Social Media Roundup: Spot the Successful CEOs
The brave aren't all bald—and neither are most CEOs. An infographic breaks down the top traits of the world's best-performing company executives. Plus: the ingredients to deliver a rockin' case study.
What are the basic traits of the world’s highest-ranking CEOs? Male or female? B.A. holder or MBA graduate? Glasses or perfect vision? A Harvard Business Review article goes deep on the subject, but you can find the highlights nicely condensed into a handy infographic that’s worth checking out.
The details, and more, in today’s Social Media Roundup:
See what the world's best-performing CEOs have in common http://t.co/XeivBRe9Aj— juliekehoe (@juliekehoe) September 12, 2013
Wisdom starts at the roots—and keeps growing: A good half have a head of hair, and only 11 percent have peaked on the balding track. Yes, these are the hairlines of the world’s 100 top-performing CEOs, as identified earlier this year by HBR. Of course, there’s a lot more to them than that. According to a DOMO and CEO.com infographic that captures key highlights, the majority are men (2 percent are women). They are married—with, on average, three kids to greet once home from work. For every 10 successful CEOs, only four wear glasses. Three in 10 have an MBA, and 62 percent went undergrad outside of the States. Playing “Spot the CEO”? In the U.S., you’ll do well to look in California; it’s the state with the most companies with successful executives. A little sun never hurts. (ht @juliekeho)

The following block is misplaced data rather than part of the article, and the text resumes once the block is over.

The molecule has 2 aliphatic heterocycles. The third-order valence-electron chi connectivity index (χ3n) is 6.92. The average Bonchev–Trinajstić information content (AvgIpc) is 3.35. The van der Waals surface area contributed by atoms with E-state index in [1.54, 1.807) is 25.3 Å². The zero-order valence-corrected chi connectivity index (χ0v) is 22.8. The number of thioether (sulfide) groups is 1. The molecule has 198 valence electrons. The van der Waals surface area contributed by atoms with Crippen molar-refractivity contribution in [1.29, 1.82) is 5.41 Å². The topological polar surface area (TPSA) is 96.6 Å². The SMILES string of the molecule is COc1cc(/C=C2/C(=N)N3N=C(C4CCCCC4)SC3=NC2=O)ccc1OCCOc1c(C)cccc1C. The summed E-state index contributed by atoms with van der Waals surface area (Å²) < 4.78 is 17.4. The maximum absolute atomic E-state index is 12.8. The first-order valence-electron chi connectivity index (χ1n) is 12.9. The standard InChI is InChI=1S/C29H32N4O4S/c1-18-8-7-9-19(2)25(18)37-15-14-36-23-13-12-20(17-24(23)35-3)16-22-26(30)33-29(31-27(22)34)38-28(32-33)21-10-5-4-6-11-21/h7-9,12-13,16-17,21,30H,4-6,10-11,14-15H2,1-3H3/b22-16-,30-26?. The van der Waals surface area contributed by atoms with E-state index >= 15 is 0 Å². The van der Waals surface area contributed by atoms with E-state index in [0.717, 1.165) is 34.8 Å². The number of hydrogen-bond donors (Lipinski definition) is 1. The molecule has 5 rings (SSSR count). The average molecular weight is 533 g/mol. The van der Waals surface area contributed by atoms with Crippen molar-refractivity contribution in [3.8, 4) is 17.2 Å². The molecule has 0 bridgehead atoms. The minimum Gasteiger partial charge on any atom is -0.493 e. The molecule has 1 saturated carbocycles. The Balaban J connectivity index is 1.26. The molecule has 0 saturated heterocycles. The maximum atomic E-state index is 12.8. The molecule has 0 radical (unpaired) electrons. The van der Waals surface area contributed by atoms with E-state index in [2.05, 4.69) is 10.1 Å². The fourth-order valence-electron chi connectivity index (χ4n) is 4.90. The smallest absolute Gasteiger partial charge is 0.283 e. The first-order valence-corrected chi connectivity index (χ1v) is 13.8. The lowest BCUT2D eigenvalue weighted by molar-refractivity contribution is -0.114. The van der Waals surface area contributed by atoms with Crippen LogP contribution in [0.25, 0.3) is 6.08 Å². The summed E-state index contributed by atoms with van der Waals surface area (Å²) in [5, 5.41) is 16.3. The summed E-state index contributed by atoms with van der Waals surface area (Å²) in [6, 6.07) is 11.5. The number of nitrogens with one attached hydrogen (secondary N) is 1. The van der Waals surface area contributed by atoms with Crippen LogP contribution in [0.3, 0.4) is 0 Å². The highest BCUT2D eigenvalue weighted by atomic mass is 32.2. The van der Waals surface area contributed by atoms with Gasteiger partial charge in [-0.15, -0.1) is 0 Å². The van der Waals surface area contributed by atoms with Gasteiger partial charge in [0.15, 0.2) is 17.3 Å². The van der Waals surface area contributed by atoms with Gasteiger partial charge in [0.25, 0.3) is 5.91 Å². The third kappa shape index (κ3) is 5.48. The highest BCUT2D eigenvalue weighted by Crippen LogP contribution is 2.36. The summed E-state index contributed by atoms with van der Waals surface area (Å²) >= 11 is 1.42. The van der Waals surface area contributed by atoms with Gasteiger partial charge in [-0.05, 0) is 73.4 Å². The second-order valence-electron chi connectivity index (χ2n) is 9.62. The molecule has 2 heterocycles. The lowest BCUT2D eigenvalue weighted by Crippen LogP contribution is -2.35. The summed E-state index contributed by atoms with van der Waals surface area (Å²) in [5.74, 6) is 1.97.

"Rocking the Case Study" on The Non-Profit #Marketing Blog http://t.co/C69A7YH7WO— Nathan McCavery (@nathan_mccavery) September 12, 2013
On your case: Take out the yellow pad and jot down these ingredients—marketing associate Allison McGuire is delivering her recipe for the A+ case study to help tout your organization. You’ll need real testimonials. These are the meat of your association endorsements and can guide your marketing and donor recruitment strategies. Transparency works in your favor, especially when you document how you spend your money. And the tried-and-true survey is great for learning how your services are perceived. Mix these ingredients well, and your case study is ready to be served. (ht @nathan_mccavery)
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